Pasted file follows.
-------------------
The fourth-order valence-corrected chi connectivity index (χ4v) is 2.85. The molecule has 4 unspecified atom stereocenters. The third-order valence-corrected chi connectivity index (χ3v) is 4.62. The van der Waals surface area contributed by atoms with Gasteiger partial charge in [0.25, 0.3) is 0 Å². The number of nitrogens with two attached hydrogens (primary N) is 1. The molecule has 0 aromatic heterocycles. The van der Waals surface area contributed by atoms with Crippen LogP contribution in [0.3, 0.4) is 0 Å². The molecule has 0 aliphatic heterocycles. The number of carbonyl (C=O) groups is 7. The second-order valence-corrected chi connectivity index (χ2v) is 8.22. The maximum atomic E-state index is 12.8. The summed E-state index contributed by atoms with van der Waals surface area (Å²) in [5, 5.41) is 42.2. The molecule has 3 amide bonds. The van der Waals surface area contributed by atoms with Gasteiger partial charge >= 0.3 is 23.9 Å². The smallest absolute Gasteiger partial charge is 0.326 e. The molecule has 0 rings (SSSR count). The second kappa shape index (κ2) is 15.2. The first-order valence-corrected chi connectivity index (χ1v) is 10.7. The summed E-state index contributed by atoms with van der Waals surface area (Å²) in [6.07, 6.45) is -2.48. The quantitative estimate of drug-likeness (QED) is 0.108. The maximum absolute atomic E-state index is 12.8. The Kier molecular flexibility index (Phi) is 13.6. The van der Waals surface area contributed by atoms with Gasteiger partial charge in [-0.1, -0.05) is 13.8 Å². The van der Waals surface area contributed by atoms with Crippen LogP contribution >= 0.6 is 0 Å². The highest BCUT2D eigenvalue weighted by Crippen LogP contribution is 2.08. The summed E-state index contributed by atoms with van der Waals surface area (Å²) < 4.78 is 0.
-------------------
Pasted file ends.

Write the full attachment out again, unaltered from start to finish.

The fourth-order valence-corrected chi connectivity index (χ4v) is 2.85. The molecule has 4 unspecified atom stereocenters. The third-order valence-corrected chi connectivity index (χ3v) is 4.62. The van der Waals surface area contributed by atoms with Gasteiger partial charge in [0.25, 0.3) is 0 Å². The number of nitrogens with two attached hydrogens (primary N) is 1. The molecule has 0 aromatic heterocycles. The van der Waals surface area contributed by atoms with Crippen LogP contribution in [0.3, 0.4) is 0 Å². The molecule has 0 aliphatic heterocycles. The number of carbonyl (C=O) groups is 7. The second-order valence-corrected chi connectivity index (χ2v) is 8.22. The maximum atomic E-state index is 12.8. The summed E-state index contributed by atoms with van der Waals surface area (Å²) in [5, 5.41) is 42.2. The molecule has 3 amide bonds. The van der Waals surface area contributed by atoms with Gasteiger partial charge >= 0.3 is 23.9 Å². The smallest absolute Gasteiger partial charge is 0.326 e. The molecule has 0 rings (SSSR count). The second kappa shape index (κ2) is 15.2. The first-order valence-corrected chi connectivity index (χ1v) is 10.7. The summed E-state index contributed by atoms with van der Waals surface area (Å²) in [6.07, 6.45) is -2.48. The quantitative estimate of drug-likeness (QED) is 0.108. The maximum absolute atomic E-state index is 12.8. The Kier molecular flexibility index (Phi) is 13.6. The van der Waals surface area contributed by atoms with Gasteiger partial charge in [-0.1, -0.05) is 13.8 Å². The van der Waals surface area contributed by atoms with Crippen LogP contribution >= 0.6 is 0 Å². The highest BCUT2D eigenvalue weighted by Crippen LogP contribution is 2.08. The summed E-state index contributed by atoms with van der Waals surface area (Å²) < 4.78 is 0.